6. Biodegradable

biodegradable product is one that can be broken down over time by bacteria, fungi, or microorganisms and absorbed into the earth.

But you must be careful when you see this label. Even if a product is technically “biodegradable,” that doesn’t mean it’s good for the environment.

It could take years (even centuries) to break down, for example, depending on factors like temperature, humidity, and geographic location. Or it could leave toxins in the earth behind it after the degrading process is finished.

7. Compostable

Compostable products are products that are fully biodegradable under the right conditions, which are provided by humans.

Conditions to consider include humidity, temperature, and the presence of microorganisms which will enable the product to compost properly.

Want to learn how to better take care of yourself and the planet?

Join thousands of people who receive our newsletter with valuable sustainability and personal care content, tips and tricks.

Spam free. Unsubscribe anytime.

When a brand claims that their personal care products are “compostable,” they must describe the location where composting their product is possible (home or industrial system), as well as how long the composting process will take.

For home composting, the compostable products can be combined with outdoor waste like weeds, leaves, and soil.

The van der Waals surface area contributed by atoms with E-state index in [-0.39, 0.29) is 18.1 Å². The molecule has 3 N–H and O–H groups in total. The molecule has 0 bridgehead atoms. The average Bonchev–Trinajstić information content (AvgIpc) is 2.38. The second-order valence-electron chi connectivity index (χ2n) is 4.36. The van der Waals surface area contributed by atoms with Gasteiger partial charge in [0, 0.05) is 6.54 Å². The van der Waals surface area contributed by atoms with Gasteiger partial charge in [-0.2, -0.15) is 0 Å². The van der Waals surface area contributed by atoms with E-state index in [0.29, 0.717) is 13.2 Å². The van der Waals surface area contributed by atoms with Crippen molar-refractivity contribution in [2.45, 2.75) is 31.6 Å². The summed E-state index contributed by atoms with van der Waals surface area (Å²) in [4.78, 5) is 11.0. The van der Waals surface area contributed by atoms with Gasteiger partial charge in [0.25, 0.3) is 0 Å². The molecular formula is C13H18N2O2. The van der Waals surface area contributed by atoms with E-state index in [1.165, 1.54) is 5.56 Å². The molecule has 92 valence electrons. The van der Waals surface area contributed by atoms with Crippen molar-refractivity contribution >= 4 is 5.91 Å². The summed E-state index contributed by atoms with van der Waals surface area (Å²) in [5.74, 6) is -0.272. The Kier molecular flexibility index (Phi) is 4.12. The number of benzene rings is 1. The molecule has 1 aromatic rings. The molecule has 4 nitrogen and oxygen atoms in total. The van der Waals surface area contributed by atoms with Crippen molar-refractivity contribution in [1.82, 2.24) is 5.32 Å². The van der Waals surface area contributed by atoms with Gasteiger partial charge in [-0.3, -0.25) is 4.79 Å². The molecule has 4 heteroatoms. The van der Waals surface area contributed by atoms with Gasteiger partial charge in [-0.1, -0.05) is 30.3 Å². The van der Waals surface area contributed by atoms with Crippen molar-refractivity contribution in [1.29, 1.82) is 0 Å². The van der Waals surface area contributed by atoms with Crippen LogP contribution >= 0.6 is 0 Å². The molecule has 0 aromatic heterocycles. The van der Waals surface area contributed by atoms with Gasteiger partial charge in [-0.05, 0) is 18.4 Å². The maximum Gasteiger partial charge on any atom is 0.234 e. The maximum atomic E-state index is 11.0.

This mixture should be turned over periodically to help it break down into its basic, organic components. The result can be used in your garden or your lawn to promote a healthy landscape.

8. Recyclable

When something is recyclable, this term means it can be taken to a recycling facility, broken down, and reused in or as a different product or material.

9. Recycled Plastic

If you notice that your product or the packaging on it is made of “recycled plastic,” that means the material is composed of plastic waste that was broken down and remade into a new product.

Unfortunately, the process of recycling plastic isn’t environmentally-friendly or sustainable. For one, many plastics contain toxic materials, and for another, plastics can easily catch fire and easily become completely wasted.

10. Bio-Based

Bio-based is a term given to a product to show that it is made of materials that are sourced from living matter, or biomass. But keep in mind that just because it contains bio-based substances, doesn’t mean that it is safe to use, environmentally friendly, or sustainable.

11. Biodegradable Plastic

Biodegradable plastic is plastic that can be broken down by bacteria, fungi, or microorganisms over a period of time. PBAT and PLA, for example (which Tallo uses in our bubble mailers) are polymers that break down completely over time.

12. Clean

Clean, like green, is another general term applied to a product that is supposed to be safe for humans and doesn’t contain any ingredients that are toxic.